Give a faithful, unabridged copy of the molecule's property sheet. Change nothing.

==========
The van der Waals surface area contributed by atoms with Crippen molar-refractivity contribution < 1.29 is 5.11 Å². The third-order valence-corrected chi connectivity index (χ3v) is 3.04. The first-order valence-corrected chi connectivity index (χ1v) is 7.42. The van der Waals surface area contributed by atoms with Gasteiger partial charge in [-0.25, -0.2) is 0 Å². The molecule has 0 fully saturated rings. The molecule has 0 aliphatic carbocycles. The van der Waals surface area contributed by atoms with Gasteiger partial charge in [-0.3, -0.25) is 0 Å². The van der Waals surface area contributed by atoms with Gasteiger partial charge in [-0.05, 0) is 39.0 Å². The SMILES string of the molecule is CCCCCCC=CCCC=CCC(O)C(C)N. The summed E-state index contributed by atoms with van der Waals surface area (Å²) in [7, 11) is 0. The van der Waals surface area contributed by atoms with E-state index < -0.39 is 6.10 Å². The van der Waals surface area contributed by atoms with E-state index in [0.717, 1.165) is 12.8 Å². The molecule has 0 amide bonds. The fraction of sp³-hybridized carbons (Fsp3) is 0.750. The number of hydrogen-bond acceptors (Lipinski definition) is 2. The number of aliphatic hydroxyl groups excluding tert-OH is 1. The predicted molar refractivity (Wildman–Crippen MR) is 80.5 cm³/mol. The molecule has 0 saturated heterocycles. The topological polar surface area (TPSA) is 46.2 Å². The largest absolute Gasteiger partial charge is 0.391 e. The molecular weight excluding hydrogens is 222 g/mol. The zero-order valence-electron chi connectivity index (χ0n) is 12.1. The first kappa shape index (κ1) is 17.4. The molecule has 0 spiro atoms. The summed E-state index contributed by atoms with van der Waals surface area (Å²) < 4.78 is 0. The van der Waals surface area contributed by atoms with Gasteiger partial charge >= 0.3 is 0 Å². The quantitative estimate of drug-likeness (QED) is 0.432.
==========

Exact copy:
The van der Waals surface area contributed by atoms with Crippen molar-refractivity contribution < 1.29 is 5.11 Å². The third-order valence-corrected chi connectivity index (χ3v) is 3.04. The first-order valence-corrected chi connectivity index (χ1v) is 7.42. The van der Waals surface area contributed by atoms with Gasteiger partial charge in [-0.25, -0.2) is 0 Å². The molecule has 0 fully saturated rings. The molecule has 0 aliphatic carbocycles. The van der Waals surface area contributed by atoms with Gasteiger partial charge in [-0.3, -0.25) is 0 Å². The van der Waals surface area contributed by atoms with Gasteiger partial charge in [-0.05, 0) is 39.0 Å². The SMILES string of the molecule is CCCCCCC=CCCC=CCC(O)C(C)N. The summed E-state index contributed by atoms with van der Waals surface area (Å²) in [7, 11) is 0. The van der Waals surface area contributed by atoms with E-state index < -0.39 is 6.10 Å². The van der Waals surface area contributed by atoms with E-state index in [0.717, 1.165) is 12.8 Å². The molecule has 0 amide bonds. The fraction of sp³-hybridized carbons (Fsp3) is 0.750. The number of hydrogen-bond acceptors (Lipinski definition) is 2. The number of aliphatic hydroxyl groups excluding tert-OH is 1. The predicted molar refractivity (Wildman–Crippen MR) is 80.5 cm³/mol. The molecule has 0 saturated heterocycles. The topological polar surface area (TPSA) is 46.2 Å². The largest absolute Gasteiger partial charge is 0.391 e. The molecular weight excluding hydrogens is 222 g/mol. The zero-order valence-electron chi connectivity index (χ0n) is 12.1. The first kappa shape index (κ1) is 17.4. The molecule has 0 spiro atoms. The summed E-state index contributed by atoms with van der Waals surface area (Å²) < 4.78 is 0. The van der Waals surface area contributed by atoms with Gasteiger partial charge >= 0.3 is 0 Å². The quantitative estimate of drug-likeness (QED) is 0.432.